“[Fitness has] gone from being an activity to now [where] it’s a destination – it’s a purpose,” says Marshal Cohen, an analyst at the trend group NPD.
“That’s a huge shift in spending. We’re not building wardrobes any more. We’re building memories and the photos we’re clicking on our phones and posting on social media are the fruits of our labour.”
The Curtain Bluff resort in Antigua launched a new wellness concierge where guests can meet the team at no extra charge to design their own fitness programme including everything from Zumba to Pilates.
Amanpuri’s resort in Phuket, Thailand, created four wellness immersions, where guests can focus on fitness, weight loss, digestive cleanses or mental awareness during a three- to 14-night holiday.
We are seeing [cruise] lines of every ilk and size embrace healthy eating, fitness, all sorts of positive, new kinds of approaches to yoga and that kind of thing
Carolyn Spencer Brown, editor at large, CruiseCritic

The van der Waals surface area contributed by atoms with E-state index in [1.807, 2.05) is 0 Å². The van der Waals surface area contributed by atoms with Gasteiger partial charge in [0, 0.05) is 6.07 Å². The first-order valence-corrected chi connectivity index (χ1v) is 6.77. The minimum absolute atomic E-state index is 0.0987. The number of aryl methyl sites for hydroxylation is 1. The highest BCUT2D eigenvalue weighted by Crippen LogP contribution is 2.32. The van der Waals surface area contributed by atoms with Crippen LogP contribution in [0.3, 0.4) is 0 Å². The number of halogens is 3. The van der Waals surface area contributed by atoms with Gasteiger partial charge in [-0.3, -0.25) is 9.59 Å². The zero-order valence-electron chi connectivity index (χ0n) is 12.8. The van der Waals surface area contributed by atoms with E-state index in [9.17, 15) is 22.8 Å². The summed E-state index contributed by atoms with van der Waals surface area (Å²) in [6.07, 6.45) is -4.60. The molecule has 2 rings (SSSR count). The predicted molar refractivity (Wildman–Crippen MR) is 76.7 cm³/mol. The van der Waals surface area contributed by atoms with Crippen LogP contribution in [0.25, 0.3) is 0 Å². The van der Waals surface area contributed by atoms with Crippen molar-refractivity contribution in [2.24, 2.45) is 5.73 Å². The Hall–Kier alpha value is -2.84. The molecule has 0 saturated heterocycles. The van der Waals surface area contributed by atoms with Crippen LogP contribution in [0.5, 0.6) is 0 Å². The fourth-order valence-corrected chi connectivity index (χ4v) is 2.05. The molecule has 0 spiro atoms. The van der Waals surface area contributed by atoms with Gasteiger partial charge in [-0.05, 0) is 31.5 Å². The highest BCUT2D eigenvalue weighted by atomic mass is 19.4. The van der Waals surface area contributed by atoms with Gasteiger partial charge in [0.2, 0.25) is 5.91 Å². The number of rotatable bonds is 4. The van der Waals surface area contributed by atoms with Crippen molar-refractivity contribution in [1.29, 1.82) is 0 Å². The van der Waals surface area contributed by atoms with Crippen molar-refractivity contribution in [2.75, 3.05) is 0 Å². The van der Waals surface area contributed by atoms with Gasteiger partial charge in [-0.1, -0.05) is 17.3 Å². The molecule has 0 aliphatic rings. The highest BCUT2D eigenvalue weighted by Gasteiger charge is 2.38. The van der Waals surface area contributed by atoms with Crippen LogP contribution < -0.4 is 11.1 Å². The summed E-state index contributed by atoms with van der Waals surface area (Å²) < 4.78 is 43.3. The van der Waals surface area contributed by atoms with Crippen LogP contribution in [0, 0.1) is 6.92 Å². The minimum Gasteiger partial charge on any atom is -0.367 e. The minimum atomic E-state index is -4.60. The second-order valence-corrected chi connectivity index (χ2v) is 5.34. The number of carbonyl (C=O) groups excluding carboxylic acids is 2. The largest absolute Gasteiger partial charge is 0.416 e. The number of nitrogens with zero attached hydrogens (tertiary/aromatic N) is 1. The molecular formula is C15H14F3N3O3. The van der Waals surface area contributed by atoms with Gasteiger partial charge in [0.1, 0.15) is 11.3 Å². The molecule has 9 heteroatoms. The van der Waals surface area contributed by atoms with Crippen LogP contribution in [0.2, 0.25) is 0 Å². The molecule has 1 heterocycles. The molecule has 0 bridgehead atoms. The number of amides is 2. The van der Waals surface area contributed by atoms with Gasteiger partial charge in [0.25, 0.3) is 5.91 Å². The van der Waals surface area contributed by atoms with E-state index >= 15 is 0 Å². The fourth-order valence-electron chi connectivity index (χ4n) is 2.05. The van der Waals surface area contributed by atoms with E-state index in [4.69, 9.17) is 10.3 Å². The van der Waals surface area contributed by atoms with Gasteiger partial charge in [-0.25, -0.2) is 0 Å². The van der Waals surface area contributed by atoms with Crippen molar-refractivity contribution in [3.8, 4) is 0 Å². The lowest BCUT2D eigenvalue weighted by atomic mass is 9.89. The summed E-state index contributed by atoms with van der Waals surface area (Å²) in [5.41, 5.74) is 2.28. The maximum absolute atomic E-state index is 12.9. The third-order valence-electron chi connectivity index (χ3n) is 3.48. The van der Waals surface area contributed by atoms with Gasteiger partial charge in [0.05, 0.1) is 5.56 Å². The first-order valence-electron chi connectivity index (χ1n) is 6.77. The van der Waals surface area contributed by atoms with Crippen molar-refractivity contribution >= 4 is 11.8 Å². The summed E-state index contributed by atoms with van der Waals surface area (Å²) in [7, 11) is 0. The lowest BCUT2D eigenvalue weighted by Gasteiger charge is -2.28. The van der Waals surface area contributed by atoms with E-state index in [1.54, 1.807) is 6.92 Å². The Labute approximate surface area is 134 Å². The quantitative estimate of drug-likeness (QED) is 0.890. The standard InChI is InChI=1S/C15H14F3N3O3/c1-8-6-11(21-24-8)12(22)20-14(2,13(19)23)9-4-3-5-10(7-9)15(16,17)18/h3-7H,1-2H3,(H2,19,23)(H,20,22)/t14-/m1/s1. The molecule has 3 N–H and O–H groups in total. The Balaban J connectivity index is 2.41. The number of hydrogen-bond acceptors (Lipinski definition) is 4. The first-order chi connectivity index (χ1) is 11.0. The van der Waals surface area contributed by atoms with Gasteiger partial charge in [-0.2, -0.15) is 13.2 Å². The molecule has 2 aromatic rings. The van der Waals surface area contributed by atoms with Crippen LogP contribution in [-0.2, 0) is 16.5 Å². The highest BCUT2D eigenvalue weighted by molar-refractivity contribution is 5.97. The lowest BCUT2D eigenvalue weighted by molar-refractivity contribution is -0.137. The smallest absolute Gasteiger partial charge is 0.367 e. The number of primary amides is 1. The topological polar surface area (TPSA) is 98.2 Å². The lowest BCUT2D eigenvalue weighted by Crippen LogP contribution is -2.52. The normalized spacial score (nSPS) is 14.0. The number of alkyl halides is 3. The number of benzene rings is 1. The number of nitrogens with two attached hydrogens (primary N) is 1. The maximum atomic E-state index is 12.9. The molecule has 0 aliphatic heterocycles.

Offerings include reiki, an alternative stress-reduction therapy, and life-coaching.
The trend is even spilling over to cruises, once stereotyped as weight-gaining holidays with bottomless buffets.
Now, wellness can be the whole point of the cruise. Holland America Line, in partnership with O, The Oprah Magazine, has programmes for meditation and healthy living.
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Cruise passengers can also combine wellness with sightseeing during ports of call. Take a shore excursion on a Regents Seven Seas cruise, for example, and you might end up doing yoga on a coconut plantation in Ko Samui, Thailand, or outdoor tai chi in Marseille, France, with a view of the sea on one side and a palace on the other.
“We are seeing [cruise] lines of every ilk and size embrace healthy eating, fitness, all sorts of positive, new kinds of approaches to yoga and that kind of thing,” says Carolyn Spencer Brown, editor at large of CruiseCritic.
Savvy athleisure retailers are also seizing on it.
Lululemon and Free People, a bohemian line popular with yogis, have both branched into wellness tourism.